photo by Joe Brusky/Milwaukee Teachers' Education Association
photo by Joe Brusky/Milwaukee Teachers' Education Association

Our goal in this challenge is to advance environmental justice, which we define as the fair treatment and meaningful involvement of all people regardless of race, color, national origin, or income, with respect to having access to a healthy environment.

In this case, we are talking about WATER JUSTICE.

Environmental Injustice & Racism

Clean air, clean water, and healthy soil are all important environmental functions that support healthy human communities. But not everyone breathes clean air, has access to safe and clean water, or can grow food in healthy soils. Often, the groups of people who do NOT have access to these important natural resources are communities that have less money, less power, and have historically been discriminated against.

Environmental racism goes beyond lack of access. It refers to discrimination against groups of people in environmental decision-making. For example, if you look critically at decisions about where polluting factories are built, where waste is dumped, and where water and sanitation systems are failing, they are often near communities that also have less money and less power -- often communities of color. This intentional act of locating polluting facilities near marginalized communities is considered "environmental racism".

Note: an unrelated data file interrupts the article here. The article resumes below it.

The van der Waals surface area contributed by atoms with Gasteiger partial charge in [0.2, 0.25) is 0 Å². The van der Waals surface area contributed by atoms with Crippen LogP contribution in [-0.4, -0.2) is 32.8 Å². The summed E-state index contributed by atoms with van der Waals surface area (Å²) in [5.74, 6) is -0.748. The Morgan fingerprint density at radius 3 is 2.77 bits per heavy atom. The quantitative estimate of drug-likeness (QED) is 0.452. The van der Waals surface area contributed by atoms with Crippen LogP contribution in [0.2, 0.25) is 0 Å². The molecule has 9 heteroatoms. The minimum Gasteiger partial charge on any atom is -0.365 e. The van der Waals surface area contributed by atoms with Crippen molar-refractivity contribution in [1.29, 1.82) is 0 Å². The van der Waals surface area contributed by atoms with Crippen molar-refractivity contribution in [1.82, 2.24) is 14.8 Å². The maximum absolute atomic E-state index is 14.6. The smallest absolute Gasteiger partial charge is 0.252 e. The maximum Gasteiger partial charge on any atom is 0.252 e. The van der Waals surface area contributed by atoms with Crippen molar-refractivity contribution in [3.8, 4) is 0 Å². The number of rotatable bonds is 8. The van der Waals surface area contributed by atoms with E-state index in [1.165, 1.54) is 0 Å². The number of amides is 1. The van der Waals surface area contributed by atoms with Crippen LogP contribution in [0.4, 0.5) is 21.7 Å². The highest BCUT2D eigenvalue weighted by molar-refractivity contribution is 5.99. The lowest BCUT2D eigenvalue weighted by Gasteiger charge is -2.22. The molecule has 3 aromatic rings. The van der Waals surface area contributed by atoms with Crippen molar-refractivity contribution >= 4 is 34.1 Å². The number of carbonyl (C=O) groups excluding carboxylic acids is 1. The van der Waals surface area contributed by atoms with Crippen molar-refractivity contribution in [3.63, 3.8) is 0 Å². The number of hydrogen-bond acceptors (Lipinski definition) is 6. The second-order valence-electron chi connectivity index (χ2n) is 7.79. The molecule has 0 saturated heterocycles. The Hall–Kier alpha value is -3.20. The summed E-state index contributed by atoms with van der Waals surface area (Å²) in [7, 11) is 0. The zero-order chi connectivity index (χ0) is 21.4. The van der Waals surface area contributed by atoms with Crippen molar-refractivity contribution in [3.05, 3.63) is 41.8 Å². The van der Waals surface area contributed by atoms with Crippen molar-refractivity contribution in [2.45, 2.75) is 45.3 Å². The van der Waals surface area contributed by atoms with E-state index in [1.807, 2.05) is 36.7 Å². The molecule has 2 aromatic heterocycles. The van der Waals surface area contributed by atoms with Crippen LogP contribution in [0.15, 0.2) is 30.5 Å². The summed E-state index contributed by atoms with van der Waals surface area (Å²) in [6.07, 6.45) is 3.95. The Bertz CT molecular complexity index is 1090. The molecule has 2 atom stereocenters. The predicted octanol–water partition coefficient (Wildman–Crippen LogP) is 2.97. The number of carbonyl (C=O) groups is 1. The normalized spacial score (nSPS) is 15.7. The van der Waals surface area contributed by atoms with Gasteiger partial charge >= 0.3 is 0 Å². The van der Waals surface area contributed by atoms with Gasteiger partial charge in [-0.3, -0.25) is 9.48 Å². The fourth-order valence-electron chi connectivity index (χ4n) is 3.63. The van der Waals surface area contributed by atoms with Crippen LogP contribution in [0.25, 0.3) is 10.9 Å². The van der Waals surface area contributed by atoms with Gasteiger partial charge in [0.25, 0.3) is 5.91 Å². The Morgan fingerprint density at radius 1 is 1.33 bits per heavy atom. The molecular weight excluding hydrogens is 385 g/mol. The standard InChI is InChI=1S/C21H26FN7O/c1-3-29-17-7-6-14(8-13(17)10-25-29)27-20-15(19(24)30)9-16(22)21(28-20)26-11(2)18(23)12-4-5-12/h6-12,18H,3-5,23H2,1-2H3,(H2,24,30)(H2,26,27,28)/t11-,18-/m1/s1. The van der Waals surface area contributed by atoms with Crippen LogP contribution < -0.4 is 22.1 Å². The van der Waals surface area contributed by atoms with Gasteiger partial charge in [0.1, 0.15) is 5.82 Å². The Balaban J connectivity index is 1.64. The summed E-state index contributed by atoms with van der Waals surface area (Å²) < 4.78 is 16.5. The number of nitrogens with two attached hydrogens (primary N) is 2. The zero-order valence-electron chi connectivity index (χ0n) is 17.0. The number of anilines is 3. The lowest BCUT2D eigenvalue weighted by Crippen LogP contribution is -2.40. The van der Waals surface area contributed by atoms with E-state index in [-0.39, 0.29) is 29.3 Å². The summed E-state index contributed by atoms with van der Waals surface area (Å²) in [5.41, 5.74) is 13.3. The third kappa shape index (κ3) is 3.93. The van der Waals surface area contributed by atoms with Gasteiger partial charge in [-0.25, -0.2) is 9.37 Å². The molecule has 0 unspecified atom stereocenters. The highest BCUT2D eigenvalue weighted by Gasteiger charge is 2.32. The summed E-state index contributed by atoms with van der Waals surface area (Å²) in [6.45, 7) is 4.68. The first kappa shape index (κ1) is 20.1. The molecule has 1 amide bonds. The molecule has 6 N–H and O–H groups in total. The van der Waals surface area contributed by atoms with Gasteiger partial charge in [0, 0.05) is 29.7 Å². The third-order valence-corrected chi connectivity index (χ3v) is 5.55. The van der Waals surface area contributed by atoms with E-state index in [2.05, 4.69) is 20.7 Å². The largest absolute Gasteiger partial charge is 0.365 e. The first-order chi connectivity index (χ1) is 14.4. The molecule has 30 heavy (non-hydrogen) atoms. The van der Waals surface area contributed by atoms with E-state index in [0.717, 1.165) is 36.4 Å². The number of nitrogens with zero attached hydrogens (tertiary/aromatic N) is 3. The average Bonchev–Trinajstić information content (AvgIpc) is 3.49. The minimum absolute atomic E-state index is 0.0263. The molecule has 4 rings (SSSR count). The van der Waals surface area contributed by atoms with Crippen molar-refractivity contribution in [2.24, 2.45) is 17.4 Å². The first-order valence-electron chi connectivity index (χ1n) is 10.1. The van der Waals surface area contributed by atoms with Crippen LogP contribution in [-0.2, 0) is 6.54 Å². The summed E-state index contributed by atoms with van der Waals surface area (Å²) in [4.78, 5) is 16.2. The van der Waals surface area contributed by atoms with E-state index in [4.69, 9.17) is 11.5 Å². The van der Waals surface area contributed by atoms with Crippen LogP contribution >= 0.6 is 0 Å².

Water Injustice in the News

In this Challenge, we are focusing specifically on water, where we have seen examples of environmental injustice and racism in the news both in the US and internationally. These incidents go beyond water pollution and shortages -- there are many examples of where water pollution and water shortages have disproportionately impacted some communities over others. Below are just four examples of water injustice in the US that have been in the news over the last few years. 

Aging Drinking Water System

Lead Contamination - Flint, Michigan (USA)

Shale Fracking for Natural Gas

Contamination of Air & Water - Global

Oil & Gas Pipeline Construction

Potential Contamination of Water - Global

Failing Sewer Systems

Sewage Contamination - Jackson, Mississippi

How do we work for water justice?